Memorize the folder structure
This is probably the easiest and fastest thing to get you started. Source code is usually organized logically. By studying the folder structure, you quickly get a quick overview of how the programmer conceptualize the project. There are some popular folder structures that you might recognize. They will give you a hint on where you can look for.
Start from the entry point
Find the function where everything starts. Different languages have different conventions. For example in C and Java they start in the
main() function. For node.js you'll look at
package.json. For PHP it might be
Once you've found the entry point, you can start tracing the program flow. Look at what get initiated, or how the different modules are related.
Another starting point might be the request handler or event handler. That's where user inputs get processed. Tracing the flow there will help you map the code structure with the behaviour your get when you use the program.
Read the documentations
Don't skip the documentations! Some people just like to wing it or Google it when they run into problem. Reading the documentations first not only reduce the need to find help, it is a quick way to glance over the high level concepts, and to dive into technical details. The author has put a lot of effort into distilling their knowledge into something that can be understood easily by new comers. They often include complex logic that would take a much longer time to understand by code.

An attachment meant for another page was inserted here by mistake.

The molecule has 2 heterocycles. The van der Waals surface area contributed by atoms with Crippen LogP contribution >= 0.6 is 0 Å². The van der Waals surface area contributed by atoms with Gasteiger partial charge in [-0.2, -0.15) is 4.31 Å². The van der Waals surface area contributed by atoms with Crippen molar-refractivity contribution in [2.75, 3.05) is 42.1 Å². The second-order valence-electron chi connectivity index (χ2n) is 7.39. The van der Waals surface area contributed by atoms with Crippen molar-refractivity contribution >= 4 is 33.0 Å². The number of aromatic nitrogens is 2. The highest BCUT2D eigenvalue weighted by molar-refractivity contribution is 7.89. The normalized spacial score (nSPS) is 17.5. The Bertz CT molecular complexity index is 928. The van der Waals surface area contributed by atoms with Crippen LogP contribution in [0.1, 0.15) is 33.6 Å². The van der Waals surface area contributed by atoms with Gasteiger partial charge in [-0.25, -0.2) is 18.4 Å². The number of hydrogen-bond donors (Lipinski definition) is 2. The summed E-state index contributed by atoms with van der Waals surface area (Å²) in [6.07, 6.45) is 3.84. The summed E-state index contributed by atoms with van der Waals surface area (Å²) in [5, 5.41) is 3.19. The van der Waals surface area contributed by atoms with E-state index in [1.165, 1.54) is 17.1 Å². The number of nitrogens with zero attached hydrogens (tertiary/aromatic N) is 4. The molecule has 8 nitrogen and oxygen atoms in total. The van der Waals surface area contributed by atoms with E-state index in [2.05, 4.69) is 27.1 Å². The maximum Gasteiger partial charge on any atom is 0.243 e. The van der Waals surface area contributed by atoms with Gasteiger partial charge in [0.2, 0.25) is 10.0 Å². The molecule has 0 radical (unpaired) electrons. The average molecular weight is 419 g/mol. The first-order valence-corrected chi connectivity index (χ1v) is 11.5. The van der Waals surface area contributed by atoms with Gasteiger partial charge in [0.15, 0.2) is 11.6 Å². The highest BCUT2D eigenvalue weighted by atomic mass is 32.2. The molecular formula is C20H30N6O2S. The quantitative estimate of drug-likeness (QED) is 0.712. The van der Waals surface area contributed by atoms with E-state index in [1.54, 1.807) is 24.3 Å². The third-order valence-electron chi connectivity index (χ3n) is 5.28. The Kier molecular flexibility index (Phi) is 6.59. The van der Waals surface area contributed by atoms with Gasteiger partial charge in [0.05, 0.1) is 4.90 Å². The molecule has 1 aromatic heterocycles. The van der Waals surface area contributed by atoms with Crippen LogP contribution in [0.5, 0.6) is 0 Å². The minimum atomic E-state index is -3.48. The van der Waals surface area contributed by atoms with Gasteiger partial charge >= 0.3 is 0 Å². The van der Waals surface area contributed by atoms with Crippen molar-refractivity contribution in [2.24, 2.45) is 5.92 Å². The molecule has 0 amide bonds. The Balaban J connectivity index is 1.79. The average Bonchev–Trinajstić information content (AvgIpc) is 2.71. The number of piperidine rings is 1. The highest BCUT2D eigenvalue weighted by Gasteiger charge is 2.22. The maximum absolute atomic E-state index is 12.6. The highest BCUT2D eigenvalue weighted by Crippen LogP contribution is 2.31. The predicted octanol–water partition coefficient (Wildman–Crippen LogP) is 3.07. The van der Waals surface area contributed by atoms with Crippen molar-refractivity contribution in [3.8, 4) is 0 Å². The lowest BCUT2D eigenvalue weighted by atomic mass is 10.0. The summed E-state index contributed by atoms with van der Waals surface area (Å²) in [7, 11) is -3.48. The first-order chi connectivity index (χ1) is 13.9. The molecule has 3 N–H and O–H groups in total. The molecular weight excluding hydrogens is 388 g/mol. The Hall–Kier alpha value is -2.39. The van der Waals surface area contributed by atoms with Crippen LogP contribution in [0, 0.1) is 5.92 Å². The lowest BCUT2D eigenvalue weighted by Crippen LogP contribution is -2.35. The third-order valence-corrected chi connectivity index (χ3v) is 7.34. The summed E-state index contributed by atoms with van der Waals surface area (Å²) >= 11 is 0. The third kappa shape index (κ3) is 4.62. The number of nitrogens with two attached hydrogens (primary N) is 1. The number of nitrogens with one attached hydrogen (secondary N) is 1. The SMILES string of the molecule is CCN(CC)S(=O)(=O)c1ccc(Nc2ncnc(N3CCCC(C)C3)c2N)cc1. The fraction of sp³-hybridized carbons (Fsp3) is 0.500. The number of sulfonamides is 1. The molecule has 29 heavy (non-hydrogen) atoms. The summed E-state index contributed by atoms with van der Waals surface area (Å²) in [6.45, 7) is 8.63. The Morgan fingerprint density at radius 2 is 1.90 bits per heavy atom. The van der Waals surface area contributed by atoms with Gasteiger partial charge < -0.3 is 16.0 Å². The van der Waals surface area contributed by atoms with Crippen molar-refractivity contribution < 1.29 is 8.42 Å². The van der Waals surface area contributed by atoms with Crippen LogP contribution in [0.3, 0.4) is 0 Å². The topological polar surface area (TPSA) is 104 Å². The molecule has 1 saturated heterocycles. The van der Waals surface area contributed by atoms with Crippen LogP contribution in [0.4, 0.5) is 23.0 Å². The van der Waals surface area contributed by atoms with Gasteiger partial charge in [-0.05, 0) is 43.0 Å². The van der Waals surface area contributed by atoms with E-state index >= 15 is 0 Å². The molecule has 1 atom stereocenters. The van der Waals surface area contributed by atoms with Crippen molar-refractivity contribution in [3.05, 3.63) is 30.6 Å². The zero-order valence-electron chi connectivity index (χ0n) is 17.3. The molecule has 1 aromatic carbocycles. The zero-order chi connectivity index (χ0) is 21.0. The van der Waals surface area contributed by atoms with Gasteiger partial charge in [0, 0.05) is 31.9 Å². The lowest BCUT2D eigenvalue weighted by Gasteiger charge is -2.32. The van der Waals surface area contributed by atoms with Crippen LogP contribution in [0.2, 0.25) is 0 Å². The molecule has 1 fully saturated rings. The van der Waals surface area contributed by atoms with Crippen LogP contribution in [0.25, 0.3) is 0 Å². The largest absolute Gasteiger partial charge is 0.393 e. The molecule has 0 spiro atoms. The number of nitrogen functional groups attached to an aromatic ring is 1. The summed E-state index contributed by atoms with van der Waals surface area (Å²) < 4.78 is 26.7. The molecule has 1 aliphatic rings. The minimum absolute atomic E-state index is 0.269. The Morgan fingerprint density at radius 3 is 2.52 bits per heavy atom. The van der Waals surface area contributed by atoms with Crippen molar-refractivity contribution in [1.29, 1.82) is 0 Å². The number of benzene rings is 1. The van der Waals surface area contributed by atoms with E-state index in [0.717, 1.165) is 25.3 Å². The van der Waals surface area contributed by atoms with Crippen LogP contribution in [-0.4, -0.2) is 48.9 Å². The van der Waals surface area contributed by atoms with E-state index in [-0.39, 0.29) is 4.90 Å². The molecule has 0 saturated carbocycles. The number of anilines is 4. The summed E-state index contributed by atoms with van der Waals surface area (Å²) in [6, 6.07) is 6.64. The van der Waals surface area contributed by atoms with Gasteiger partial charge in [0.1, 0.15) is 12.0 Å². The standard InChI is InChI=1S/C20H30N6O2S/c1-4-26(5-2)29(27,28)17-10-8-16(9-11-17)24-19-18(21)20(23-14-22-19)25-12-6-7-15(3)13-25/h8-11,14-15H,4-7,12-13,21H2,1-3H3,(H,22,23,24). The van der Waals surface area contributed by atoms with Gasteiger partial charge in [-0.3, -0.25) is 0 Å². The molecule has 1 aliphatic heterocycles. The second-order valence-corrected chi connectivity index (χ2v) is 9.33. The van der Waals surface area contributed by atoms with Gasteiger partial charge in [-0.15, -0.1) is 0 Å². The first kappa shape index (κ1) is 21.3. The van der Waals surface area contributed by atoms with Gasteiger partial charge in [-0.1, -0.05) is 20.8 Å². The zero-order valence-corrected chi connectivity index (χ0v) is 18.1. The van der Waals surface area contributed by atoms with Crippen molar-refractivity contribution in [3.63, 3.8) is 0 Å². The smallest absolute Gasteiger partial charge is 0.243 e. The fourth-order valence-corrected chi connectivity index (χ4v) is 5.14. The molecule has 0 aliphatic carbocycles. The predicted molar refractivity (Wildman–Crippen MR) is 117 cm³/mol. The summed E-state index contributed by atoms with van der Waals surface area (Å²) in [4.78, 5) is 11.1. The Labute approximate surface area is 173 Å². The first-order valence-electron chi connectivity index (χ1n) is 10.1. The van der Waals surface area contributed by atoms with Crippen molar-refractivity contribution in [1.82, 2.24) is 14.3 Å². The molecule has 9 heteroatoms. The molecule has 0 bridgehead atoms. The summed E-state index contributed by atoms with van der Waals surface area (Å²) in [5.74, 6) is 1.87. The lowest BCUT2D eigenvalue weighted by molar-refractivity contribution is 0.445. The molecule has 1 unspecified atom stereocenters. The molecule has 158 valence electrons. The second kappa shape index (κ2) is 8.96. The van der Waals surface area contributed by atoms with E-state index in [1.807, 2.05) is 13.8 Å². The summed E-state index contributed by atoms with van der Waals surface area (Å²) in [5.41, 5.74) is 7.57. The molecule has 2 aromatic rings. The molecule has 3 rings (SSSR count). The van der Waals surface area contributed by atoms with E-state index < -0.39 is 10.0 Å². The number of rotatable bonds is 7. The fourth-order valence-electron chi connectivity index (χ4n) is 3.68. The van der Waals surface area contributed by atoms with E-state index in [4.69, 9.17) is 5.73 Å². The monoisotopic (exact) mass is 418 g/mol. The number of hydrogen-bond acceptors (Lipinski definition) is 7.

Read the test cases
Reading the test cases is very similar to tracing from the entry and reading the documentations. It provides a concise manner to see how the code is used and how it is supposed to work. One downside is the extra fluff that's need to run the test cases.
Use an IDE
Being able to quickly read the method documentations, view the file outline, and jump directly to definitions can greatly speed up the exploration process. If you're a text editor kind of guy or you've never used an IDE before, you should definitely give it a go.
Before you say "code should be self-documenting", hear me out. If the code is under version control (which it should be), then it doesn't matter what kind of monstrosity you do to it. You can always revert the changes. When reading through source code, use comments like how you would take notes on a textbook. No one might ever see it. You might be able to help improve the existing documentations too.